More than words

The inspiring centennial of the birth of writer Lea Goldberg, whose insights, born from unrequited love and a childhood of growing up in an anti-Semitic Soviet regime, continue to live on.

Lea Goldberg 521 (photo credit: Archive photo)
Lea Goldberg 521
(photo credit: Archive photo)
I grew up quickly when I arrived in Israel. Not only did I have to find my way as an 18-year-old new immigrant about to be inducted into the IDF, I had to catch up on a lot of missed Israeli childhood experiences.
I spent most of my first year on a kibbutz, where I worked with toddlers during the day and tried my best to understand what was going on in my Hebrew-speaking Nahal garin in the evenings.
A lot of my own Hebrew I picked up from the stories and songs that were as much the background noise of the children’s house as the sound of three-year-olds playing. Hence I can say I really grew up on Lea Goldberg’s stories for children – Ayeh Pluto? (Where’s Pluto?), Hamefuzar Mikfar Azar (The Absentminded Man from Kfar Azar) and the everrelevant Dira Lehaskir (Apartment to Let), which teaches the importance of going beyond stereotypes.
I can still sing more than one version of Goldberg’s Pizmon Hayakinton (Song of the Hyacinth), which carries with it the sweet scent of innocence. I also know, thanks to Goldberg, what “the roes do at night” (Ma Osot Ha’ayalot?) and who wakes them in the morning – and if you don’t know, you have a bit of catching up to do when it comes to the country’s cultural references.
Goldberg also provided answers to what the grown-ups were doing as the moon shone down (beyond the world of my Bnei Akiva garin), with sensual, timeless words put to music such as: “… And I learned a name for every eyelash and every nail; and for every hair on exposed flesh…,” an extract from Slihot (Atonement), a song made popular by Yehudit Ravitz.
Goldberg was born in East Prussia in May 1911. She received a doctorate in Semitic languages from Bonn University before immigrating to Mandatory Palestine in 1935. Apart from being a renowned poet and children’s author, she was also a theater critic, translator and editor, and, following her very public Tel Aviv period, she established the Department of Comparative Literature at the Hebrew University of Jerusalem. Goldberg prolifically published nine books of poetry, two novels, three plays, six books of non-fiction, and 20 books for children, although, tragically, she did not have any children of her own.
It is hard to live in Israel and not know anything written by Goldberg (some of her children’s books have been translated into languages as diverse as Korean and Gujurati).
Since she never disappeared from the cultural landscape, it’s not correct to say that she is making a comeback, but there is definitely a renewed interest in her work and life, with a large number of events marking the centennial of her birth.
Possibly the ultimate mark of success is the celebration of 100 years since a person was born, even if they aren’t around to enjoy it.
Goldberg didn’t even enjoy the country’s ultimate honor while she was alive. She was awarded the Israel Prize for Literature in 1970, a few months after her death. And if you ever needed a reminder of the dangers of cigarettes, look no further than the premature demise of the writer whose first anthology of poems was called Smoke Rings (a published copy was her welcome gift when she arrived on these shores). Her last poems are sometimes excruciating, written as her body struggled with lung cancer, including a poem called “On the Dangers of Smoking” and “Sickness,” in which the bedridden writer comments: “Someone has pasted on my window, a piece of the sky and my neighbor’s Venetian blind.”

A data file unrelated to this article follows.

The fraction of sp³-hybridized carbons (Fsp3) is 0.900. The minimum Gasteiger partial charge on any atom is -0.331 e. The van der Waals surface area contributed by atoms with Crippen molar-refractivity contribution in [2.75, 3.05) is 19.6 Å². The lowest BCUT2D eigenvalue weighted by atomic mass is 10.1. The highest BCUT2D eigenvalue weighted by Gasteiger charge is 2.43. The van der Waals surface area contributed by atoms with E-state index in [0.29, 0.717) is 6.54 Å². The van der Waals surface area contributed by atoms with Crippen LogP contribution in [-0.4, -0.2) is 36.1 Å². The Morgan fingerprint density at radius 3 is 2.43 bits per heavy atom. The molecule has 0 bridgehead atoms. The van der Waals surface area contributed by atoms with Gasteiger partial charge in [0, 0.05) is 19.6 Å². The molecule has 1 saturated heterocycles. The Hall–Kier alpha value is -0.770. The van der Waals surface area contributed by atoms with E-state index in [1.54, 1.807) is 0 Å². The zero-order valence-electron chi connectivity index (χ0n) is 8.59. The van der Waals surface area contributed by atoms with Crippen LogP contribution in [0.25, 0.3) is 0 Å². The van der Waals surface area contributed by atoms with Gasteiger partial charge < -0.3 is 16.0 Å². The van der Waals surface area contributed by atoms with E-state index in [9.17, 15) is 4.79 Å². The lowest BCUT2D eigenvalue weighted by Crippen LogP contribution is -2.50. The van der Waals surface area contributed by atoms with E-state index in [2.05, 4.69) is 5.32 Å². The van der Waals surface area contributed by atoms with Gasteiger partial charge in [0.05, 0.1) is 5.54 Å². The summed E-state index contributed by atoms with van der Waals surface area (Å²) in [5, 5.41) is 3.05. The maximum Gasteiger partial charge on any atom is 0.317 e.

As we celebrate that great institution Hebrew Book Week (June 15-June 25), thoughts have naturally turned this year to Goldberg. Just as Hebrew Book Week – a country- wide literature festival – is an only-in-Israel affair, so, too, is the eternally exalted position of poetry. Despite a genre of Hebrew songs utterly fitting for the generation raised on disposable items, classic poems that have been turned into songs continue to flourish.
It’s difficult to imagine the Israeli music scene without Goldberg poems-cum-lyrics such as: “Be’eretz ahavati, hashaked poreah” (In the land of my love, the almond tree blossoms) and “At telchi besadeh levadech…” (You will walk alone in the field, you will not burn in the heat...” – from “Ha’omnam?” (Is it true?), a Chava Alberstein hit.
It is humbling to think of all the works of this writer for whom Hebrew was not her first language – one of my favorite poems/lyrics, Oren (Pine Tree), sung by Achinoam Nini, demonstrates the sometimes conflict of the early days of an immigrant: “Perhaps only the migrating birds know – Suspended as they are between earth and sky – The heartache of two homelands.”
Three years ago, in honor of the country’s 60th birthday, Yediot Aharonot published a wonderful compendium of her poems in its Am Hasefer series, dedicated to bringing traditional Hebrew and Jewish literature into every home at affordable prices.
The Toby Press, in honor of the centenary celebrations, this year put out a second (English- language) edition of Lea Goldberg: Selected Poetry and Drama (translated by Rachel Tzvia Back), along with her novel And This Is the Light (translated into English by Barbara Harshav).
She might not be worth her weight in gold, but the Bank of Israel has announced it is issuing a banknote with her image next year.
Posthumously Goldberg is now being rewarded with both fame and fortune. Her insights, born from a tormented childhood (courtesy of the Soviet regime and anti-Semitism), and later of unrequited love, live on. So does the ever-intriguing question, as Nurit Galron sings: “Ma yihye besofenu?” – what will become of us in the end?